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September 30, 2008
A new email went out to students this morning. The featured lesson was the present tense. This is important for beginning level students to learn well; it’s also important for intermediate level students to review–especially those who live outside of the U.S. and don’t get a chance to practice their English very often. Well, I can tell a lot of people weren’t happy about getting what they must have thought was an easy lesson because several unsubscribed from receiving email soon after they got it.
For those who follow this blog and have been receiving emails lately, you know that the month of September was to be focused on the Blue Level. In early October, I’ll move on to the Red Level. If anyone has ideas for lessons or videos, just send them to me. After one recent suggestion from a student, I’m trying to figure out how to do podcasts, so that I can add an audio track to each of the lessons. So I’m pretty open-minded if you have ideas like that.
September 27, 2008
Post-debate analysis: Obama won. If not on substance–because each side has good reason to say that his caididate did well in that area–than certainly on style. Obama was calm, knowledgeable, and his answers were well-organized; McCain often strayed from the questions that were asked and his answers seemed to drift into whatever canned response he had rehearsed that week with his trainers.
The next debate will be between Joe Biden and Sarah Palin.
September 26, 2008
Will the debate scheduled this evening between Barack Obama and John McCain still take place. As of this Friday morning, it’s still uncertain. Many observers think it would be foolish for John McCain to miss it while claiming that it’s more important to work on the financial mess that we’re all in. But it’s only a 90-minute debate, and both men have jets that get them places very quickly. Something doesn’t seem right here. The Republican Party is very good at playing tricks in order to win elections. Is this a political trick?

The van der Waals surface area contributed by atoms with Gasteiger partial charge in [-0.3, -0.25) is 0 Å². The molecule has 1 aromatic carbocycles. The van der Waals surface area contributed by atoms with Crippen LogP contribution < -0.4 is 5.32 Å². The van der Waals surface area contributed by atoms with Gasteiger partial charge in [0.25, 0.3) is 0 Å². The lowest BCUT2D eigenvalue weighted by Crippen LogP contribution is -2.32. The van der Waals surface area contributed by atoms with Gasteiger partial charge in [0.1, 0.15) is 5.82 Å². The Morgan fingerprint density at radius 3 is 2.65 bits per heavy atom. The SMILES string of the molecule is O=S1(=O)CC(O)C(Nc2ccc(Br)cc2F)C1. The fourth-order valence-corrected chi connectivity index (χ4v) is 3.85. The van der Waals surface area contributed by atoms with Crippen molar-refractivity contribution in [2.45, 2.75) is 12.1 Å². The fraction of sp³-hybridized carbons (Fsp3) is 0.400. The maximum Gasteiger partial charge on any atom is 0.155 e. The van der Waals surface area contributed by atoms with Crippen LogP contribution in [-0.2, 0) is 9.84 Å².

trick = an attempt to fool, to cheat, or do something with a negative result.
September 25, 2008
Prepositions: in, on, at.
Use in for cities, states, and countries: I live in Minnesota. We live in Minneapolis.
Use on for a street: She lives on Main Street. They live on 88th Street.
Use at for an address: She lives at 3443 W. 88th Street.
Also, "at" is used for the place where you live. He’s at home. But it’s not always necessary to use "at when describing where a person is. He’s home.
September 24, 2008
Capitalism in America gets a black eye with the recent housing crisis and the impact it has had on banking institutions. Someone was asleep at the wheel and not paying attention closely enough. Now we will all suffer the consequences for many, many years to come. It’s all incredibly embarassing.
asleep at the wheel = This is an expression we use in English to say that someone isn’t doing his or her job properly. If you are asleep at the wheel of a car or a truck, you will crash.
September 23, 2008
If you are here because of the email I sent recently, scroll down and you will see how I made an apple pie. What kind of food do you like to make? Send me a picture and/or a recipe for making it and I might post it here on the blog.
September 21, 2008
There’s a new video lessons page. I think this is much better than the other one. It’s organized in such a way that a student can click through all the pages in order and develop a better understanding of English grammar.
September 20, 2008
Does anyone want to talk about the spectacular failure of the Bush administration over the last eight years? It’s so hard for me to believe that Bush was elected as President in the 2000 election, yet eight years of our national nightmare bear witness to the facts. And what will come next? Almost everyone I know wants Obama to be President. We should be so lucky. The Republican Party is very good at winning elections. It’s just about the only thing they’re good at.
Keep your fingers crossed!
September 19, 2008
This video is for all the Sarah Palin fans out there. The vocabulary is nice and easy —
September 17, 2008
Students are reading about the Great Depression in my intermediate level class today. This is a good time for a little history lesson considering all the problems that the United States is having with its financial institutions and the economy.
September 16, 2008